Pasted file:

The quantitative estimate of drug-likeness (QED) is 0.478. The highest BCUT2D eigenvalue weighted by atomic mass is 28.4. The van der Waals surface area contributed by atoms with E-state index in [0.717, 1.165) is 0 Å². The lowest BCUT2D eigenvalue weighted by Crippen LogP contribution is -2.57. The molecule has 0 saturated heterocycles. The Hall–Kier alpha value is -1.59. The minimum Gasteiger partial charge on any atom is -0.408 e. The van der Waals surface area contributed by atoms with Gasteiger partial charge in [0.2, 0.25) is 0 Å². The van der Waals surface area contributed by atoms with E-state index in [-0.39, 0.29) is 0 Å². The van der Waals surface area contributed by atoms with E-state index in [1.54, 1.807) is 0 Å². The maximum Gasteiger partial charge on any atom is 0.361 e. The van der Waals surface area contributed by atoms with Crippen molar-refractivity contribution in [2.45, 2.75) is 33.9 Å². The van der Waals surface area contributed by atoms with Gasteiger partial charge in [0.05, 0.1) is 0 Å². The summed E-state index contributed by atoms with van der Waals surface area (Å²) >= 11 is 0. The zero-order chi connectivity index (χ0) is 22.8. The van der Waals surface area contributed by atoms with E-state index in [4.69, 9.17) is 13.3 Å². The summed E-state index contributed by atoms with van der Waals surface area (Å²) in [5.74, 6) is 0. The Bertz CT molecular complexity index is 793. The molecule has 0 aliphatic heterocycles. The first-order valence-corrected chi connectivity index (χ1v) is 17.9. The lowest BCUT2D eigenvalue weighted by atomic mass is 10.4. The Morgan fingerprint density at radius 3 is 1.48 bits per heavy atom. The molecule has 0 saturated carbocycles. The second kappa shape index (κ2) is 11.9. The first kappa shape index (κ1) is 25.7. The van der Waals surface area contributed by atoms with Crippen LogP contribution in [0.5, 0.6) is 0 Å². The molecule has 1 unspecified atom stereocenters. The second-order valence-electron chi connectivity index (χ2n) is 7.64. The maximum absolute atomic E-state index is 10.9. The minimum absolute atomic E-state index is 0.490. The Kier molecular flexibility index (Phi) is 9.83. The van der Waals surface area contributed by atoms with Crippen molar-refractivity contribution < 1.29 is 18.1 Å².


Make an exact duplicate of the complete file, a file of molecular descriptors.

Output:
The quantitative estimate of drug-likeness (QED) is 0.478. The highest BCUT2D eigenvalue weighted by atomic mass is 28.4. The van der Waals surface area contributed by atoms with E-state index in [0.717, 1.165) is 0 Å². The lowest BCUT2D eigenvalue weighted by Crippen LogP contribution is -2.57. The molecule has 0 saturated heterocycles. The Hall–Kier alpha value is -1.59. The minimum Gasteiger partial charge on any atom is -0.408 e. The van der Waals surface area contributed by atoms with Gasteiger partial charge in [0.2, 0.25) is 0 Å². The van der Waals surface area contributed by atoms with E-state index in [-0.39, 0.29) is 0 Å². The van der Waals surface area contributed by atoms with E-state index in [1.54, 1.807) is 0 Å². The maximum Gasteiger partial charge on any atom is 0.361 e. The van der Waals surface area contributed by atoms with Crippen molar-refractivity contribution in [2.45, 2.75) is 33.9 Å². The van der Waals surface area contributed by atoms with Gasteiger partial charge in [0.05, 0.1) is 0 Å². The summed E-state index contributed by atoms with van der Waals surface area (Å²) >= 11 is 0. The zero-order chi connectivity index (χ0) is 22.8. The van der Waals surface area contributed by atoms with E-state index in [4.69, 9.17) is 13.3 Å². The summed E-state index contributed by atoms with van der Waals surface area (Å²) in [5.74, 6) is 0. The Bertz CT molecular complexity index is 793. The molecule has 0 aliphatic heterocycles. The first-order valence-corrected chi connectivity index (χ1v) is 17.9. The lowest BCUT2D eigenvalue weighted by atomic mass is 10.4. The Morgan fingerprint density at radius 3 is 1.48 bits per heavy atom. The molecule has 0 saturated carbocycles. The second kappa shape index (κ2) is 11.9. The first kappa shape index (κ1) is 25.7. The van der Waals surface area contributed by atoms with Crippen LogP contribution in [0.5, 0.6) is 0 Å². The molecule has 1 unspecified atom stereocenters. The second-order valence-electron chi connectivity index (χ2n) is 7.64. The maximum absolute atomic E-state index is 10.9. The minimum absolute atomic E-state index is 0.490. The Kier molecular flexibility index (Phi) is 9.83. The van der Waals surface area contributed by atoms with Crippen molar-refractivity contribution < 1.29 is 18.1 Å².